NAME: D.K. Metcalf
SCHOOL: Ole Miss
POSITION: Wide Receiver
CLASS: RS Sophomore
JERSEY: No. 14
RECRUITMENT RATING: 4-star
WT: 225 lbs
Routes – Wins routes early with dynamic hand and footwork in his release. Knows how to work his route stem to manipulate the corner, establish leverage and sell his breaks. Hasn’t be tasked with running an overly expansive route tree but the traits are present to be an outstanding route-runner and separator in the NFL. Rare acceleration for his size and springs explosively out of his breaks. Understands where zone coverage is soft and adjusts. Alters his tempo effectively.
Hands – Illustrates strong mitts to snatch the ball and tuck it but he isn’t immune to drops. Can extend for the football and securely pluck it away from his frame but there is more consistency needed as a finisher. Showcases the ability to make circus catches in traffic.
Ball Skills – Tracks the football well and his catch radius is massive. Has the ability to win in contested situations and above-the-rim but still needs consistency. Is guilty of mistiming some of his jumps and failing to make necessary late adjustments to off-target throws.
YAC Ability – Rare burst and acceleration for his size to create for himself post-catch. Willing to challenge tacklers with physicality and showcases a strong stiff arm with his off-hand. Is competitive and decisive as a ball carrier. Will force defensive backs to make business decisions.
Release – Exceptionally nuanced with his technique to get off the line of scrimmage and beat press coverage. Illustrates a variety of handwork and footwork to get into his route stem and manipulate coverage. Dominates in the contact window and often puts corners in a blender. Obvious strength of this game.
Play Speed – Has explosive speed that puts considerable stress on opponents to turn and run with him vertically. Capable of dictating corners with his ability to drive his release and in and out of his breaks. A true three level threat on account of his speed and athleticism.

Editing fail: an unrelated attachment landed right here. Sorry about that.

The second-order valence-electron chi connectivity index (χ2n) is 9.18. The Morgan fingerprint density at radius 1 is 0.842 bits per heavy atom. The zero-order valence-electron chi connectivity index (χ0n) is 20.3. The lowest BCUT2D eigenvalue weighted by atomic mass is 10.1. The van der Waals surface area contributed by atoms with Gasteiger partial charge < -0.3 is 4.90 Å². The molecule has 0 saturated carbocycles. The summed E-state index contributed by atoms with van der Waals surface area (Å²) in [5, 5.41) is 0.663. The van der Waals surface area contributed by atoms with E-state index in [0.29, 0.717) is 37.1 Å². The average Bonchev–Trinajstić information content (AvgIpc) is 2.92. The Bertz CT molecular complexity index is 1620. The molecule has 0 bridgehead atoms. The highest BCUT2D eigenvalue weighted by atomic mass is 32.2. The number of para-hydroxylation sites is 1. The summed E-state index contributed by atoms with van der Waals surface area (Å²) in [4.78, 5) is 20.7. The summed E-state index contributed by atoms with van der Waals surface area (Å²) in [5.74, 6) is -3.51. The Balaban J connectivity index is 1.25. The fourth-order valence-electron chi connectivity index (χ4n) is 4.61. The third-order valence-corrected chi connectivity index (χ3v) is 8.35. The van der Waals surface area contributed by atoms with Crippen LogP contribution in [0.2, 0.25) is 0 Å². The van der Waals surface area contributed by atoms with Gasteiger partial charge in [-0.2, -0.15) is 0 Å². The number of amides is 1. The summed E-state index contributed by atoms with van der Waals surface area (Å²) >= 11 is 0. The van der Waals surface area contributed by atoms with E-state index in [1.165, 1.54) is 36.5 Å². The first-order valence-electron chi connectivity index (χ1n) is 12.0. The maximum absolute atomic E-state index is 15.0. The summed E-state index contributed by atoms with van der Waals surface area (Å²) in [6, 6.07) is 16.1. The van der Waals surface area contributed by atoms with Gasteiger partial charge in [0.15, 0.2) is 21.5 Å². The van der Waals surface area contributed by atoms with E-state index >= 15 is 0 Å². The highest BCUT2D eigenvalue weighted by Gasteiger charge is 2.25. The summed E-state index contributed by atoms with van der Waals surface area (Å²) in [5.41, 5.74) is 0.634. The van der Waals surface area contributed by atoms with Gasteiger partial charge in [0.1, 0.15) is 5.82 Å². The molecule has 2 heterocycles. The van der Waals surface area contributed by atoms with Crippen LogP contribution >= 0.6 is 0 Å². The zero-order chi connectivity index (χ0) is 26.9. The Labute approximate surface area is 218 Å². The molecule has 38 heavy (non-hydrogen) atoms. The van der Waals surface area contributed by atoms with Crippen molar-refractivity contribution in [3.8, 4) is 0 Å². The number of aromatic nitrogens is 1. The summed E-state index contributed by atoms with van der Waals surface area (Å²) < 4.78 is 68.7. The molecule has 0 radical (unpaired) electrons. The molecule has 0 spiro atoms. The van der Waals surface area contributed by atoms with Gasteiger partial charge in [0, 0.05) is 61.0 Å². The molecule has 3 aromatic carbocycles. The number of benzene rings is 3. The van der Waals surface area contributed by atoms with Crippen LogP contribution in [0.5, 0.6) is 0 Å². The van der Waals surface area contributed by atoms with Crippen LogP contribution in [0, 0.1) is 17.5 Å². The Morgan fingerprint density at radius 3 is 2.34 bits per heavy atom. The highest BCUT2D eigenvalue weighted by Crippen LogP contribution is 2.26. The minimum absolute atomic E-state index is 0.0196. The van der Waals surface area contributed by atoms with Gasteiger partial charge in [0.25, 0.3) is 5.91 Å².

Blocking – Blocks like his frame suggests his should. Does well to extend his arms and land his hands to secure blocks on the perimeter. Reliable option as a play side blocker. Effort is generally consistently solid.
Play Strength – Dominant power in the contact window and the catch point. Isn’t easily bumped and is unhindered by physicality. Physical with the ball in his hands as a runner and when blocking. Can stand to be more imposting at times at the catch point.
Versatility – Projects as an X-receiver and can win at every level of the field. Demands targets where he can create after the catch and is capable of taking the top off the defense. Has limited experience in the slot. Reliable blocking ability makes him an asset out of bunch sets and boundary runs to his side.
BEST TRAIT – Release
WORST TRAIT – Catch Point Consistency
RED FLAGS – 2018 season-ending neck injury
DK Metcalf brings a rare physical skill set and has showcased dynamic playmaking skills in the SEC although more experience would be preferred. There is consistency needed as a finisher but it’s a minor tradeoff for the upside he presents in the passing game. His traits are worthy of a high selection despite some rawness to his game. Metcalf is a universal scheme fit that has immense playmaking ability to every level of the field. By year three, Metcalf has the upside to become one of the premiere receivers in the NFL.